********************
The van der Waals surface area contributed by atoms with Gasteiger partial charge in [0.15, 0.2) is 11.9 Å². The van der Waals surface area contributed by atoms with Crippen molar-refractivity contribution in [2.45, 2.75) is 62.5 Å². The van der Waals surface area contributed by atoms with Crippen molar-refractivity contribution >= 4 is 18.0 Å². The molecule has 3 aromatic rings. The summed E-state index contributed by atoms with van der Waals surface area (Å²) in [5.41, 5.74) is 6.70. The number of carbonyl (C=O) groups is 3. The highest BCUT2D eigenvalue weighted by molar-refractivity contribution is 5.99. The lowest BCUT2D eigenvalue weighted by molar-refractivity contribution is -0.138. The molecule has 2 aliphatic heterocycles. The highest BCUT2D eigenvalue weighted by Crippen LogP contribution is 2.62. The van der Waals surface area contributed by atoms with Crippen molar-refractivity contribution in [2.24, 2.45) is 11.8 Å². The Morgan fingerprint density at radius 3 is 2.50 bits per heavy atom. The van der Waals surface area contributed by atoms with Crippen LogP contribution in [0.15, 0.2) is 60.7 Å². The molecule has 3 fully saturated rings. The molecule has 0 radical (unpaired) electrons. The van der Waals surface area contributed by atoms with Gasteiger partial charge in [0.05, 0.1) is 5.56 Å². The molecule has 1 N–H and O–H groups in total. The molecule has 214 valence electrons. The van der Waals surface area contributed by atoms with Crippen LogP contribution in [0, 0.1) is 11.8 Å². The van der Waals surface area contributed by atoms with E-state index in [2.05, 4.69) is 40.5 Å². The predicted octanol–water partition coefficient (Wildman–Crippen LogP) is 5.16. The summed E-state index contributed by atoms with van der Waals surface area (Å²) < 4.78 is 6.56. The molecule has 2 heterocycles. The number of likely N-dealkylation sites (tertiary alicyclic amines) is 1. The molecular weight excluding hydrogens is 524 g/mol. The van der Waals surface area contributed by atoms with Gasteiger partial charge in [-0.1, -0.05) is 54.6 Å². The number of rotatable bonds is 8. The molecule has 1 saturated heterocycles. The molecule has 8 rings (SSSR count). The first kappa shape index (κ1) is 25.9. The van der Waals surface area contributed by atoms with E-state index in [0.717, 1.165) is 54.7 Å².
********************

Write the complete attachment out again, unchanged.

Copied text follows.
The van der Waals surface area contributed by atoms with Gasteiger partial charge in [0.15, 0.2) is 11.9 Å². The van der Waals surface area contributed by atoms with Crippen molar-refractivity contribution in [2.45, 2.75) is 62.5 Å². The van der Waals surface area contributed by atoms with Crippen molar-refractivity contribution >= 4 is 18.0 Å². The molecule has 3 aromatic rings. The summed E-state index contributed by atoms with van der Waals surface area (Å²) in [5.41, 5.74) is 6.70. The number of carbonyl (C=O) groups is 3. The highest BCUT2D eigenvalue weighted by molar-refractivity contribution is 5.99. The lowest BCUT2D eigenvalue weighted by molar-refractivity contribution is -0.138. The molecule has 2 aliphatic heterocycles. The highest BCUT2D eigenvalue weighted by Crippen LogP contribution is 2.62. The van der Waals surface area contributed by atoms with Crippen molar-refractivity contribution in [2.24, 2.45) is 11.8 Å². The Morgan fingerprint density at radius 3 is 2.50 bits per heavy atom. The van der Waals surface area contributed by atoms with Crippen LogP contribution in [0.15, 0.2) is 60.7 Å². The molecule has 3 fully saturated rings. The molecule has 0 radical (unpaired) electrons. The van der Waals surface area contributed by atoms with Gasteiger partial charge in [0.05, 0.1) is 5.56 Å². The molecule has 1 N–H and O–H groups in total. The molecule has 214 valence electrons. The van der Waals surface area contributed by atoms with Crippen LogP contribution in [0, 0.1) is 11.8 Å². The van der Waals surface area contributed by atoms with E-state index in [2.05, 4.69) is 40.5 Å². The predicted octanol–water partition coefficient (Wildman–Crippen LogP) is 5.16. The summed E-state index contributed by atoms with van der Waals surface area (Å²) < 4.78 is 6.56. The molecule has 2 heterocycles. The number of likely N-dealkylation sites (tertiary alicyclic amines) is 1. The molecular weight excluding hydrogens is 524 g/mol. The van der Waals surface area contributed by atoms with Gasteiger partial charge in [-0.1, -0.05) is 54.6 Å². The number of rotatable bonds is 8. The molecule has 1 saturated heterocycles. The molecule has 8 rings (SSSR count). The first kappa shape index (κ1) is 25.9. The van der Waals surface area contributed by atoms with E-state index in [0.717, 1.165) is 54.7 Å².